With his elfin poker face, receding short golden hair, diminutive but muscular body, and stiff clipped gait, Vladimir Putin is among the world's most recognizable leaders. He has tightly ruled Russia since 31 December 1999, and will firmly assert power from the Kremlin for the foreseeable future. Many fear and loath him for his brutality, for ordering opponents imprisoned on trumped up charges and even murdered. Yet most Russians adore him for rebuilding the economy, state authority, and national pride.
What drives Putin? Much more than greed for money and power animates him. He is a zealous nationalist deadset to make Russia great again. He mourns the Soviet Union's breakup as the greatest political catastrophe of the twentieth century.' Putin's nostalgia is understandable. The Russian empire peaked in territory, population, military power, and prestige when it was called the Soviet Union.
Putin has mastered the art of power. Depending on what is at stake, that involves the deft wielding of appropriate or smart' ingredients of hard' physical power like armoured divisions, multinational corporations, and assassins, and soft' psychological power like diplomats, honey-traps, cyber-trolls, and fake news factories to defeat threats and seize opportunities. Russian hackers penetrated the Democratic National Committee (DNC) and Hillary Clinton's campaign organization, extracted tens of thousands of potentially embarrassing emails, and posted them on WikiLeaks.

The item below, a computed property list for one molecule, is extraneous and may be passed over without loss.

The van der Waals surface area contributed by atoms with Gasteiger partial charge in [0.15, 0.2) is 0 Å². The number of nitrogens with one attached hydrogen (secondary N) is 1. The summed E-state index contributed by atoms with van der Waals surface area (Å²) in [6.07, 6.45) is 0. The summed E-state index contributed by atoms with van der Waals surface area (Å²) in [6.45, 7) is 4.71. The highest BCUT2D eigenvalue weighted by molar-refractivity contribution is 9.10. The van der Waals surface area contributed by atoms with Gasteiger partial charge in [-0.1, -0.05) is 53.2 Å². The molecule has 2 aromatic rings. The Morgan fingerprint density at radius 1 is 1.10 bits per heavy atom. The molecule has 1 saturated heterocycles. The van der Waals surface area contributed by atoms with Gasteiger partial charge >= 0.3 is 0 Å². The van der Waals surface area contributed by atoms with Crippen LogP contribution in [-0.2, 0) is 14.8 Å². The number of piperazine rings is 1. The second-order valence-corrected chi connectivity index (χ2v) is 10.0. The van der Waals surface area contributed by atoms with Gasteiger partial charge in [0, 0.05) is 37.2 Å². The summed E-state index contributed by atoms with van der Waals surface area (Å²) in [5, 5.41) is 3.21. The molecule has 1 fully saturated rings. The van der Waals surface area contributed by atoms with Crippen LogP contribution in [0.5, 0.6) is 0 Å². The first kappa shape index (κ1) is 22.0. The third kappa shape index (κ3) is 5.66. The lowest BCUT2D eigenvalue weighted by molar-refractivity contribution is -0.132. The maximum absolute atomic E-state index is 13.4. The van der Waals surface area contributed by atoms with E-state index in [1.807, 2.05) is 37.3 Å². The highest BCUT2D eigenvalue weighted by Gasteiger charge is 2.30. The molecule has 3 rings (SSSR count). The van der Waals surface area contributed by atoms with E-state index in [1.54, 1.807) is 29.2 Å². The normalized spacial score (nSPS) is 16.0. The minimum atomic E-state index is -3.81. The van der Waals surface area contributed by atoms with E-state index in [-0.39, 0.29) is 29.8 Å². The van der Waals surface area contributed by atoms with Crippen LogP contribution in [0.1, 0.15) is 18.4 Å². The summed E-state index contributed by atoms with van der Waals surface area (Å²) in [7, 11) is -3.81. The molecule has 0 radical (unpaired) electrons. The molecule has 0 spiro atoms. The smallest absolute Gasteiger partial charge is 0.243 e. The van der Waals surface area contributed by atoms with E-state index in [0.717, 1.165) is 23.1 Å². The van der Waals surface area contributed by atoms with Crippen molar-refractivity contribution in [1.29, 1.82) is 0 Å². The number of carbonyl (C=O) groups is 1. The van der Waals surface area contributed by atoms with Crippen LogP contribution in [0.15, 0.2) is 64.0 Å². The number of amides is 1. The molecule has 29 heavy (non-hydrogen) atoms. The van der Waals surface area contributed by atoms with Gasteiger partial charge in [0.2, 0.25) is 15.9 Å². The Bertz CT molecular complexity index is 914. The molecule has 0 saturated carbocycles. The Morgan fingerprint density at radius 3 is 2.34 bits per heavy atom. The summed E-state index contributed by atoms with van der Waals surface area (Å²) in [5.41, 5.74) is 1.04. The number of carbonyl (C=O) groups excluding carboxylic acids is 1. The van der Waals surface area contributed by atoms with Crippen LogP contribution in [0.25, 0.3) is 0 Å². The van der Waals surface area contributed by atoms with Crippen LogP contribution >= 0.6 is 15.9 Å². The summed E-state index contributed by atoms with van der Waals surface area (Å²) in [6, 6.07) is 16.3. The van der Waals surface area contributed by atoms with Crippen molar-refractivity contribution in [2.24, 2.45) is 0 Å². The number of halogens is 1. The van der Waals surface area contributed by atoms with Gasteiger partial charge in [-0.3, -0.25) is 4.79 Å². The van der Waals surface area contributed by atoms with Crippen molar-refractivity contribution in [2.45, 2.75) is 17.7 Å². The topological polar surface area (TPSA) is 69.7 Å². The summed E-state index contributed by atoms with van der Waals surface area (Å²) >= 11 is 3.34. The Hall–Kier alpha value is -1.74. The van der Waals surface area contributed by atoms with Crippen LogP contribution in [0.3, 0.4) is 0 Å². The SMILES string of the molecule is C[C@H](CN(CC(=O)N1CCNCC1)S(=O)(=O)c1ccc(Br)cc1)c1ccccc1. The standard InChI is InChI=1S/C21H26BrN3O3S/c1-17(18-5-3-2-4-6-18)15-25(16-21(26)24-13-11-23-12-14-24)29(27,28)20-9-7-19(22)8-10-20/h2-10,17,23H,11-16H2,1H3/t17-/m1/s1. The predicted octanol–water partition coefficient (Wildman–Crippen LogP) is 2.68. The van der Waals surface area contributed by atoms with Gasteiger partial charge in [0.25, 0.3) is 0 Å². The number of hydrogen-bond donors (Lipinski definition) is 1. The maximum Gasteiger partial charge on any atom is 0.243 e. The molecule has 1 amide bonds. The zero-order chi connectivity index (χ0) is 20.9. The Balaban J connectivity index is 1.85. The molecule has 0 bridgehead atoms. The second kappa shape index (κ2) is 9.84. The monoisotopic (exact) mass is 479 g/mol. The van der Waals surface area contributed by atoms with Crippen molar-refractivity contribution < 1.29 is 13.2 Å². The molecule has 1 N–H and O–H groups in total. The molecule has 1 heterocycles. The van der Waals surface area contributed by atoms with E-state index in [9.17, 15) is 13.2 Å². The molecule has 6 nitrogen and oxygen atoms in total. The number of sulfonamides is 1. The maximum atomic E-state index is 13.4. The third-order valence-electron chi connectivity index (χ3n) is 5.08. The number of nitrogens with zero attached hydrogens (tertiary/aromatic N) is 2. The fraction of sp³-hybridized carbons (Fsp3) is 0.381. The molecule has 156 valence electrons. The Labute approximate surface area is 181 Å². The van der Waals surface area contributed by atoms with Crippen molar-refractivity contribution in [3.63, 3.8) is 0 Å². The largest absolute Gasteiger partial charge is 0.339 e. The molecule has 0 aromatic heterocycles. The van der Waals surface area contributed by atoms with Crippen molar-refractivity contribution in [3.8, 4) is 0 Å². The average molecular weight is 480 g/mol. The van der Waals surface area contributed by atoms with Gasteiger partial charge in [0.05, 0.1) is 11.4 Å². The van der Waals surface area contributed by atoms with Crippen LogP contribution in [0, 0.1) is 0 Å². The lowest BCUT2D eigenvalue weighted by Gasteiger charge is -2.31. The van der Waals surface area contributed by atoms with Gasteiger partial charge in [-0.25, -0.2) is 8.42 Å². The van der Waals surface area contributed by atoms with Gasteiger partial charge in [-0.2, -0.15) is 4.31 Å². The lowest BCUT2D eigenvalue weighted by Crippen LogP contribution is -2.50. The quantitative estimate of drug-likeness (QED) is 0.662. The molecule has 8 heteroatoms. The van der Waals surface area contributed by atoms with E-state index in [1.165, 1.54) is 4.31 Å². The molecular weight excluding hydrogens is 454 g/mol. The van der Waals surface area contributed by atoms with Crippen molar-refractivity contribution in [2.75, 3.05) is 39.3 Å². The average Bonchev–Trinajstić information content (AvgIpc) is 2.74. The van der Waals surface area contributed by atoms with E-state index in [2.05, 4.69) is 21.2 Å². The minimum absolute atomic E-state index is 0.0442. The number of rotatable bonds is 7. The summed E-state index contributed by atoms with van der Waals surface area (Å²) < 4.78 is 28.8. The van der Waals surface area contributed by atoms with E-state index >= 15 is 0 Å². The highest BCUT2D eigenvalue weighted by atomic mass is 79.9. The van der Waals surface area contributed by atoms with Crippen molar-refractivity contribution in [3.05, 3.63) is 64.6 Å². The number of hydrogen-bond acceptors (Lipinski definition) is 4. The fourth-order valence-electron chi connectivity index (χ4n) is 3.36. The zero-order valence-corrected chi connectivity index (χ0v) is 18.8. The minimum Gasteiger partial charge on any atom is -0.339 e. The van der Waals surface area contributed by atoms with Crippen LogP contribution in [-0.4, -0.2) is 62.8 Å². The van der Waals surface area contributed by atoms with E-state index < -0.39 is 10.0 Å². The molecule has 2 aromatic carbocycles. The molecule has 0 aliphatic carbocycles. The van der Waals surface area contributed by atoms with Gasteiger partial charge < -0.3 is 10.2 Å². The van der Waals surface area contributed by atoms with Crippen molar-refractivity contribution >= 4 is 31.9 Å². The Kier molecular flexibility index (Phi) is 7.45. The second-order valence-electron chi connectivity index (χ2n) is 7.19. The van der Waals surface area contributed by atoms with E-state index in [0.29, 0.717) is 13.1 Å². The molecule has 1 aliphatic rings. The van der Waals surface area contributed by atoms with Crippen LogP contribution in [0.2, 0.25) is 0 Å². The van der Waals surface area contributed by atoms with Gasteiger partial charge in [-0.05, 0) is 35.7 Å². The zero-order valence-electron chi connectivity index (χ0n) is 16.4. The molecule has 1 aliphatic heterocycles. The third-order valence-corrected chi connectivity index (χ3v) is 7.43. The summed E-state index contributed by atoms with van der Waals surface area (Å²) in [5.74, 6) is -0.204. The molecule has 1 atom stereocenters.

As the Kremlin's latest ruler Putin, like most of his predecessors, is as realistic as he is ruthless. He knows the limits of Russian hard and soft power while constantly trying to expand them. He is doing whatever he can to advance Russian national interests as he interprets them. In Putin's mind, Russia can rise only as far as the West can fall. And on multiple fronts he is methodically advancing to those ends. Putin's Virtual War reveals just how and why he does so, and the dire consequences for America, Europe, and the world beyond.